Divers lead way to island paradise before crowds arrive

Begin the adventure
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The spirit of adventure which drives divers to search for remote oceans and unexplored reefs explains why they’re often responsible for discovering new exotic destinations.


Turtles at Constance Tsarabanjina, Madagascar

When Italian travel operator George Corbin first visited the Maldives as a passenger on a cargo ship from Sri Lanka in 1971, he instantly teamed up with a group of enterprising Maldivians to develop the islands for tourism.

According to Corbin the first group of 22 tourists to visit Maldives in 1972 spent most of their time underwater marvelling at the pristine coral reefs.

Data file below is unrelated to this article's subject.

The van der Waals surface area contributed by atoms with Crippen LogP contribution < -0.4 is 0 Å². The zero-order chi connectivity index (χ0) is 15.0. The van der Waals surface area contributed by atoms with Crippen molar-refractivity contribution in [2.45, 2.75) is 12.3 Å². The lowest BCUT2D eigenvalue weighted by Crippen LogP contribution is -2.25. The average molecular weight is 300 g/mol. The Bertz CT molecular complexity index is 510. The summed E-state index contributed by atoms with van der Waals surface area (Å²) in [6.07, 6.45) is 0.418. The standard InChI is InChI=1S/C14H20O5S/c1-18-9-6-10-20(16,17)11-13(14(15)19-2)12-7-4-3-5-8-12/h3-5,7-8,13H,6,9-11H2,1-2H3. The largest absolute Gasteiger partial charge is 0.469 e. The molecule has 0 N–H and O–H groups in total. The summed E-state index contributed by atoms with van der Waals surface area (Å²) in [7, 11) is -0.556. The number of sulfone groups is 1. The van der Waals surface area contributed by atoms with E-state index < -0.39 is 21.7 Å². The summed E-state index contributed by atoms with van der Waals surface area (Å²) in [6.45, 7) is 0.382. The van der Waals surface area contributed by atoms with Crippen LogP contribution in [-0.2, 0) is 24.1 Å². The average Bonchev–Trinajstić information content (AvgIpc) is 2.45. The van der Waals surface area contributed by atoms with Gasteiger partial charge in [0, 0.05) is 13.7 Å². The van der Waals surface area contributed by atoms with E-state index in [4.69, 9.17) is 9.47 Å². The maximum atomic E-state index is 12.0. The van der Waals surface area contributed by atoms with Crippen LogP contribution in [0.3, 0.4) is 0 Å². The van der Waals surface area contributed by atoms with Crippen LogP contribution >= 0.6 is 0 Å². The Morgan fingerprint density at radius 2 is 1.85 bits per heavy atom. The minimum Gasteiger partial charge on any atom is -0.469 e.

Spread the word

Word spread and despite the inaccessibility and less than salubrious accommodation at the time, the beauty of the islands and the underwater marvels meant that divers and snorkelers continued to come to the Maldives and tourism grew steadily over the decades.

Today, divers looking for unexplored waters are still searching for the remote areas where tourism has yet to fully take hold.

Intrepid explorers


Manta Rays at Constance Moofushi, Maldives

One area attracting the more intrepid divers today are the remote islands around Madagascar like Nosy Be off the northwest coast and the small private island of Tsarabanjina.

Divers come to resorts like Constance Tsarabanjina to discover the unexplored paradise of coral reefs, vast sponge gardens, hidden tunnels lined with colourful sponges and sweetlips which remain practically virgin territory for divers.

The laidback, traveller vibe is reflected in the atmosphere of Constance Tsarabanjina with a handful of palm-thatched villas nestled in the shade along the island’s two unspoilt beaches and shoes, once kicked off, are unlikely to be worn again for the remainder of your stay.

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